Stylish. This future home type has original features that may be constructed using 3D printing or other modern technologies.

Healthy. Homes that are designed to improve the inhabitants’ health and well-being might have state-of-the-art air filtration and purification systems, illumination systems that mimic natural light to improve biorhythms, or community spaces for wellness facilities.

Future Housing Types Are Expected to Continue to Gain Ground

Alternatives to traditional housing may sound futuristic. But they already represent 4% to 6% of current new residential units, according to BCG research. We predict that, as the consumer and industry trends described above continue to take hold, the portion of new residential units represented by futuristic housing forms will continue to increase through 2030.

To reach this conclusion, we analyzed ten factors that indicate housing industry demand, among them population growth rate and density, household size, and residential occupancy rate. (See Exhibit 3.) The ten factors also include indicators of consumer demand that have a bearing on the type of housing that people choose to live in, such as carbon-dioxide reduction efforts and sustainability index scores. We studied the indicators separately and then compiled them into an index to score the overall demand for various types of future housing. On the index’s scale of 1 to 10, the lowest score indicates the least potential demand and the highest indicates the greatest potential demand. We used the index and the scale to estimate the change in demand from 2018 to 2030.

We also used the index to look at how demand for housing options in five specific cities could change during that period. We chose New York, Berlin, Shanghai, Riyadh, and Bangalore because they are located on different continents with different economic and demographic circumstances and thus produce a more complete picture of how demand for new housing types could play out around the world.

According to our analysis, although new housing options should increase in all five places, the rate of change will likely vary by location. The greatest potential demand for future housing options is in New York, whose total index score shows a potential increase of 17%, from 5.9 in 2018 to 6.9 in 2030. Growth in demand in that city is most likely to come from the need for affordable housing and from a large population of younger residents who want to live in places that match their digital lifestyle.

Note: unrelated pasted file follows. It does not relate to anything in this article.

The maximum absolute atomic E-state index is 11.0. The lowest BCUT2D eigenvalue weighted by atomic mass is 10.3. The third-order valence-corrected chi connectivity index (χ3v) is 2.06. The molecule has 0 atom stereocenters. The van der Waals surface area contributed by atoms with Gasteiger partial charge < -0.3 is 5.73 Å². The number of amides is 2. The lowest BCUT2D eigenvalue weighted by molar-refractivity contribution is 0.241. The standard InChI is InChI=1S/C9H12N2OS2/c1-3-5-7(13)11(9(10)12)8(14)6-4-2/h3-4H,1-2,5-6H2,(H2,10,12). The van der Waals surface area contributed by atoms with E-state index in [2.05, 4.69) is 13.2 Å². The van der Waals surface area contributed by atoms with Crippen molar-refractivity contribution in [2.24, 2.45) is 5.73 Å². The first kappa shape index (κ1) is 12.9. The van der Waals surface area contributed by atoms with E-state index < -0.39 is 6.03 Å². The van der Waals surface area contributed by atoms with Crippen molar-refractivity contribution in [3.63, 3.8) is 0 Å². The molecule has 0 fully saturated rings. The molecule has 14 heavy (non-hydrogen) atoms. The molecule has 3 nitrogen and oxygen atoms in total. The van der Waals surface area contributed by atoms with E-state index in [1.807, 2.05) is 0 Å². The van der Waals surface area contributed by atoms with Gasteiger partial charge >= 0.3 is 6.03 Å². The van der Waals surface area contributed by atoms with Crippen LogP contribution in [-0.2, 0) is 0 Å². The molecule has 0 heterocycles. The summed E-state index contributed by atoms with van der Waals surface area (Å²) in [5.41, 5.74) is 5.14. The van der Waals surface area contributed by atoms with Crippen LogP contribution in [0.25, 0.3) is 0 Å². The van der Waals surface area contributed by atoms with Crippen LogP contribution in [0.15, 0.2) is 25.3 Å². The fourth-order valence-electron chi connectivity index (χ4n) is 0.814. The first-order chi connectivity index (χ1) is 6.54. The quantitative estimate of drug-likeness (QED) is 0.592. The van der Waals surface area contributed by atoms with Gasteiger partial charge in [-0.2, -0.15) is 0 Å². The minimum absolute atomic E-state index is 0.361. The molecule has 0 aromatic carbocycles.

The index scores for Berlin and Shanghai are each expected to climb by 16%. In both Berlin, where the index score shows a potential increase from 5.8 to 6.7, and Shanghai, where it may improve from 4.0 to 4.7, stronger demand comes from an expected uptick in sustainable housing and residents’ digital lifestyles.

The index also predicts demand for new housing types in Riyadh to increase from 4.0 to 4.3, thus rising by 7%, on the strength of expected growth in demand for sustainable housing, among other factors.

Of the five cities, Bangalore has the weakest predicted increase in demand for new housing forms. Its index score could rise by a mere 1%, from 4.3 to 4.4. This is largely because although demand is expected to grow as a result of residents’ digital lifestyle, it will be partially offset by other indicators.

To Stay Competitive, Industry Players Must Adjust

To prepare for these shifts in the housing market, construction industry stakeholders must understand what the changes mean for their existing operations and figure out how to adapt. It is especially important for established companies to make adjustments sooner rather than later in order to retain market share and address new forms of competition. Ultimately, a company’s specific actions will depend on its industry segment and specific circumstances.

Property Owners. Property owners have to own real estate in locations where people want to be. With more of the world’s population migrating to big cities, that means offering housing units in premium urban locations and suburban hubs.

Property owners also should aim to de-emphasize midsize units and acquire the smaller and larger units that are expected to become more popular. To stay in step with the sharing economy, they should offer or expand shared spaces and communal living services, including coliving spaces and spaces for community-building activities.

Finally, they must use digital tools along the entire value chain. For example, they can incorporate virtual reality into end-consumer marketing programs or use smart sensors in maintenance and facility management systems to increase efficiency.